Gawker to Writers: Send Us Your Sloppy Seconds

Nick Denton, out-going managing editor of Gawker, has just introduced a new feature to his Web site called The Unspiked Files.

According to Mr. Denton:

[M]agazine articles are often dropped not because they’re bad but because they’re good. Or—more often—simply because they’ve been overtaken by events or clash with some other article or because an insecure editor has over-commissioned… Anyway, here’s an alternative for journalists who’ve spent weeks slaving on an article only to see it spiked: Gawker’s unspiked files.

Writers are invited to send Gawker killed magazine pieces. Mr. Denton continues, "we won’t be providing financial compensation (and you have already been paid a kill fee, after all) but we’ll run your article in full and promote in links any book or other project."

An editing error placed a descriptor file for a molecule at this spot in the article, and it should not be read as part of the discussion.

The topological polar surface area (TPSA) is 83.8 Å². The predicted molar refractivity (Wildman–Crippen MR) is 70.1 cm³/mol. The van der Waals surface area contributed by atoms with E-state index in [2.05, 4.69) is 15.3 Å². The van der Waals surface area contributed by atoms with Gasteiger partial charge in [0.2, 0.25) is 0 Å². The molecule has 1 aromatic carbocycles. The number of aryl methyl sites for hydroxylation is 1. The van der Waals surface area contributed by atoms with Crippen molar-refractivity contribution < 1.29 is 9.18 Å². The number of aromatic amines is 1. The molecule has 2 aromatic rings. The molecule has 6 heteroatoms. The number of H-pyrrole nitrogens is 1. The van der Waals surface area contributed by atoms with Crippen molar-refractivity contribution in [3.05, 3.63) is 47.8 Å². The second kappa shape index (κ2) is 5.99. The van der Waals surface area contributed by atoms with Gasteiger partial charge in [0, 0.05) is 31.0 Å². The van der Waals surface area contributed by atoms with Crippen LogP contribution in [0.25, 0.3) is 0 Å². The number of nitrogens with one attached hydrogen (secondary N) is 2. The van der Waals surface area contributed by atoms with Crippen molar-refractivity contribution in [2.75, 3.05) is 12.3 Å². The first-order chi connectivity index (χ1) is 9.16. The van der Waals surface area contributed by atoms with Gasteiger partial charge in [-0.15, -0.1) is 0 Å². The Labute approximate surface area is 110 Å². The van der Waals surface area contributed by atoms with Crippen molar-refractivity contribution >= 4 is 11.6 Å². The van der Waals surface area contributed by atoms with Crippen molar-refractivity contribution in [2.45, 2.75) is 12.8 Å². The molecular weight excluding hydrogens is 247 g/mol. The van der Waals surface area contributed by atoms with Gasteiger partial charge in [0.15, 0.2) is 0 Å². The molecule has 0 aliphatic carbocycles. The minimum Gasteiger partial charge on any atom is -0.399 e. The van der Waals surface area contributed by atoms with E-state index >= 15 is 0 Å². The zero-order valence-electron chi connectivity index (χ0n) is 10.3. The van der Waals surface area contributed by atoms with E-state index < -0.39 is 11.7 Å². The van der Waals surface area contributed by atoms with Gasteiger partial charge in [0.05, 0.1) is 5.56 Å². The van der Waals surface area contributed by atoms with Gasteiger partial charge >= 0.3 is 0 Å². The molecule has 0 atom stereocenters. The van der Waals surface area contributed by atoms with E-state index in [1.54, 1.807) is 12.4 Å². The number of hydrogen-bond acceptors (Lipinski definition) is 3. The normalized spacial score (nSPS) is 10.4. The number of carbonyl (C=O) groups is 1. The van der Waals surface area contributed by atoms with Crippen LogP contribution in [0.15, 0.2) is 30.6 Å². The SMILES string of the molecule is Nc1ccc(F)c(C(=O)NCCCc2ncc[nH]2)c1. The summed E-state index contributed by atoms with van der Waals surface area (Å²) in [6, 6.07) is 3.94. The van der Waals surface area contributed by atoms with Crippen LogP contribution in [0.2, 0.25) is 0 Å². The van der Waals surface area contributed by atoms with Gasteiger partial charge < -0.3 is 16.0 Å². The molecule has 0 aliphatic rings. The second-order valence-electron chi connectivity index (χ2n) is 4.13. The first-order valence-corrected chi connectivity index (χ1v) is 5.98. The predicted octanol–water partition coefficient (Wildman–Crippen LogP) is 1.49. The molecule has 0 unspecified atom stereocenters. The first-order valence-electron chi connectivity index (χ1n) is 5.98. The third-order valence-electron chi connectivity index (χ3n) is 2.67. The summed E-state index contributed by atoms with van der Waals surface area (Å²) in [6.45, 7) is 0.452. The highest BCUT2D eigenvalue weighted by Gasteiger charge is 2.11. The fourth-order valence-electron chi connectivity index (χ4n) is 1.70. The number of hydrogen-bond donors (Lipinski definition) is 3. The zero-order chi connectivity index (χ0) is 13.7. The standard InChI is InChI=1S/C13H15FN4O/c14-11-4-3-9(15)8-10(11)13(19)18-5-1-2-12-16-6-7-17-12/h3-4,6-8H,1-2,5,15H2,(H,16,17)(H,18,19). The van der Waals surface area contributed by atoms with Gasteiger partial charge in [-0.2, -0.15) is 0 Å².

Sounds like a good idea.

In 1998, Dave Eggers launched McSweeney’s in part so that writers could submit "articles that were killed by other magazines or that could never have been pitched in the first place," according to Salon’s James Poniewozik. That modest quarterly has since grown into a publishing house, another magazine, a DVD series, and a literacy foundation.

In 2004, David Wallis edited Killed: Great Journalism Too Hot to Print, an anthology of spiked stories by P.J. O’Rourke, Tad Friend, Mike Sager, Ann Louise Bardach, and others. Salon’s Charles Taylor described the book as follows: "It’s hard to imagine any working writer who won’t be delighted by ‘Killed.’ The book is a testament to the cravenness and cowardice of editors." Three years later, that book spawned a sequel called Killed Cartoons. Gawker to Writers: Send Us Your Sloppy Seconds